Until relatively recently, Dublin had no IMAX cinemas. These days it has two, one in Cineworld, one in the Odeon at the Point. Hollywood releasing movies created with IMAX in mind is another relatively recent development—when the format was first introduced, it was filled with short novelty films, often in 3D. Well, full 3D IMAX films are here now, and Gravity is their standard bearer.
Spoilers below the cut, of course.
Directed by Alfonso Cuaron, who was also responsible for the best of the Harry Potter movies, Gravity is like no other mainstream Hollywood movie. Resting entirely on the shoulders of its two stars, Sandra Bullock and George Clooney, and most heavily on the former, it’s science fiction stripped to the bone: a human encounter with the impossibility of life in space.
It’s also, at times, astonishingly beautiful, from the opening shot of an orbiting space shuttle to the closing shots of, well, that’s a spoiler too far. The story is far from complex, but it’s treated with due care and attention, and only the most scientifically finicky are likely to be knocked out of their suspension of disbelief by the various liberties that the writers take with near-Earth orbital mechanics. Perhaps the worst charge that could be levelled against the film is that the characters don’t exactly stretch the actors too much: Clooney and Bullock are both playing to established types here.
The 3D IMAX experience is clearly the most immersive way to experience Gravity. The IMAX screen is designed to take up most of your field of view, which it does nicely, but you’d better be seated in a decent position in the cinema. The vision-restricting, light-occluding 3D glasses don’t help either: if you look from one side of the screen to the other to catch a particular moment of action, be sure you don’t tilt your head in the process or you’ll skew the horizontal separation that the 3D effect relies on, resulting in a very blurred view.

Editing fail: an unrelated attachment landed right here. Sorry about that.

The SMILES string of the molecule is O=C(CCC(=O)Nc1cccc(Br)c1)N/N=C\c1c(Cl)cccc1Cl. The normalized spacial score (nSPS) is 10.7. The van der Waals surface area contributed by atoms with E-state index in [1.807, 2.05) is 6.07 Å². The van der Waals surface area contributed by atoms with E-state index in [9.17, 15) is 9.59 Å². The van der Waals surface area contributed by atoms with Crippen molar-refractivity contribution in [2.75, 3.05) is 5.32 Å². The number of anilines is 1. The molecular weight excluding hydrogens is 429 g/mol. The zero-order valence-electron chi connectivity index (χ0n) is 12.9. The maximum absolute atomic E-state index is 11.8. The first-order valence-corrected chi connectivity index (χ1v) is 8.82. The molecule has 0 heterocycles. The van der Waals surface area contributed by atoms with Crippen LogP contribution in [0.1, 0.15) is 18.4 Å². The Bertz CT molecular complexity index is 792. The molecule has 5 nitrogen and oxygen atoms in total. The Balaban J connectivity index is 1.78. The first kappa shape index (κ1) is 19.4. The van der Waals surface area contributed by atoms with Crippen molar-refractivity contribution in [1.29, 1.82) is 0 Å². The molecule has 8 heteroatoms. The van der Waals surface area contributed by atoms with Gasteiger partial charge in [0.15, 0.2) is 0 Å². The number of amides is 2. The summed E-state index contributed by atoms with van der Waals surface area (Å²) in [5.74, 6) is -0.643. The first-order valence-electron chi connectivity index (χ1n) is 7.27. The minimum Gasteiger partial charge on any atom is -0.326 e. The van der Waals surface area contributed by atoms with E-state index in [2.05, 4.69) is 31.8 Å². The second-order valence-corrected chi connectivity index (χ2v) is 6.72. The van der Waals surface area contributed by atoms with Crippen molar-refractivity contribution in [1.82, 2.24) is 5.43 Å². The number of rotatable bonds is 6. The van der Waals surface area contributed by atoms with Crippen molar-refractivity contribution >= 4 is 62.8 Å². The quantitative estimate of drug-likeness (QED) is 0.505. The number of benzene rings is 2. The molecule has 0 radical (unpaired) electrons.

The use of 3D and the massive IMAX screen is a mixed blessing for Gravity, a film that alternately seeks to convey the noiseless expanses of space and the noisy, cramped conditions that protect the astronauts, in the form of their space suits and the tin cans they rely on to take them there and back. Cuaron orchestrates some beautiful transitions from one to the other, but while the 3D effect works in the cramped spaces, it seems to add much less to the majesty of space
Another thing to note about the Gravity IMAX experience is the noise. The silence of space itself is emphasised, replaced by communications chatter and the sound of breath within space suits. The third leg of the audio comes in the form of the soundtrack, which is, at times, teeth-rattlingly loud. Cuaron takes a leaf from the 2001 book and seeks to stun the audience not only with imagery but also with audio, those transitions from utter silence to blaring music being central to that effort.
Tempting though it may be, the 2001 comparison is a misleading one. Both films make nods in the direction of hard science fiction and concern themselves with man’s exploration of space, but they’re coming at it from opposite ends of the first space age.* For all its clinical, Kubrickian polish, 2001 is an optimistic film, about the wonders that await humanity on its journey to the stars. Gravity is one in which the bounds of earth are barely escaped and the few humans that make it there are dealing with the debris of bad decisions and short sightedness.
Although Gravity is an amazing technical achievement, its optimism is bounded by Sandra Bullock’s role as a woman fighting to survive against the impossibility of life in space. It will stun and awe you, and perhaps impress upon you the qualities of those men and women who still venture beyond the bounds of the Earth. If it fails to inspire as the best science fiction can, then that’s not a flaw, it’s simply the result of a straightforward story being told with the best materials possible.
*Yes, there will be a second one. I’m not predicting when though.